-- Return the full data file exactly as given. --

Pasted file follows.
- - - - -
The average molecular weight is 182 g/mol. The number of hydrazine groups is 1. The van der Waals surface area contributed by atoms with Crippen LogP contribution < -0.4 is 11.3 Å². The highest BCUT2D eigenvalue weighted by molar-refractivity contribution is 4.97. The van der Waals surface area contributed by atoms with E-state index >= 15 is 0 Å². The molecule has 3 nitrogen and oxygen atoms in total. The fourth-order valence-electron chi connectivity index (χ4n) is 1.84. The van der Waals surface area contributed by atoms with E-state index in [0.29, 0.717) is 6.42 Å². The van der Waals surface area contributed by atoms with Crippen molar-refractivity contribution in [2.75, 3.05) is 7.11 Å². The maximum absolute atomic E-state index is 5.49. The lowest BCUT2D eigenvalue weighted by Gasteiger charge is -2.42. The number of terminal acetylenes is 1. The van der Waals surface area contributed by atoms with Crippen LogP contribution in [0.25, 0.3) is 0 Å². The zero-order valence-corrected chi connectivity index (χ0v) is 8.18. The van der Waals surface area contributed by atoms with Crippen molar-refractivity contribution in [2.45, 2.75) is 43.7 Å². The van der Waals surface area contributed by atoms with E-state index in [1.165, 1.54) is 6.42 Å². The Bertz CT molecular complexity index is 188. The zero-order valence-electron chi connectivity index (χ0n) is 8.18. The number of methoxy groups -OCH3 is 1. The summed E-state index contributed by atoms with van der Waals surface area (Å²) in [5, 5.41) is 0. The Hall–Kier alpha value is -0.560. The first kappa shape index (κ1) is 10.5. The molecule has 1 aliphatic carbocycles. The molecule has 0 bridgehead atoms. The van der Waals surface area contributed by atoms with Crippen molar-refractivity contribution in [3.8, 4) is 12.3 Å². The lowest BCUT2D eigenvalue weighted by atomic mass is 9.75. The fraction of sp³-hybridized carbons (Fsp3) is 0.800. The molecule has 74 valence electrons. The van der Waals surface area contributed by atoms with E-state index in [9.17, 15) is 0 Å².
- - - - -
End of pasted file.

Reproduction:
The average molecular weight is 182 g/mol. The number of hydrazine groups is 1. The van der Waals surface area contributed by atoms with Crippen LogP contribution < -0.4 is 11.3 Å². The highest BCUT2D eigenvalue weighted by molar-refractivity contribution is 4.97. The van der Waals surface area contributed by atoms with E-state index >= 15 is 0 Å². The molecule has 3 nitrogen and oxygen atoms in total. The fourth-order valence-electron chi connectivity index (χ4n) is 1.84. The van der Waals surface area contributed by atoms with E-state index in [0.29, 0.717) is 6.42 Å². The van der Waals surface area contributed by atoms with Crippen molar-refractivity contribution in [2.75, 3.05) is 7.11 Å². The maximum absolute atomic E-state index is 5.49. The lowest BCUT2D eigenvalue weighted by Gasteiger charge is -2.42. The number of terminal acetylenes is 1. The van der Waals surface area contributed by atoms with Crippen LogP contribution in [0.25, 0.3) is 0 Å². The zero-order valence-corrected chi connectivity index (χ0v) is 8.18. The van der Waals surface area contributed by atoms with Crippen molar-refractivity contribution in [2.45, 2.75) is 43.7 Å². The van der Waals surface area contributed by atoms with E-state index in [1.165, 1.54) is 6.42 Å². The Bertz CT molecular complexity index is 188. The zero-order valence-electron chi connectivity index (χ0n) is 8.18. The number of methoxy groups -OCH3 is 1. The summed E-state index contributed by atoms with van der Waals surface area (Å²) in [5, 5.41) is 0. The Hall–Kier alpha value is -0.560. The first kappa shape index (κ1) is 10.5. The molecule has 1 aliphatic carbocycles. The molecule has 0 bridgehead atoms. The van der Waals surface area contributed by atoms with Crippen molar-refractivity contribution in [3.8, 4) is 12.3 Å². The lowest BCUT2D eigenvalue weighted by atomic mass is 9.75. The fraction of sp³-hybridized carbons (Fsp3) is 0.800. The molecule has 74 valence electrons. The van der Waals surface area contributed by atoms with E-state index in [9.17, 15) is 0 Å².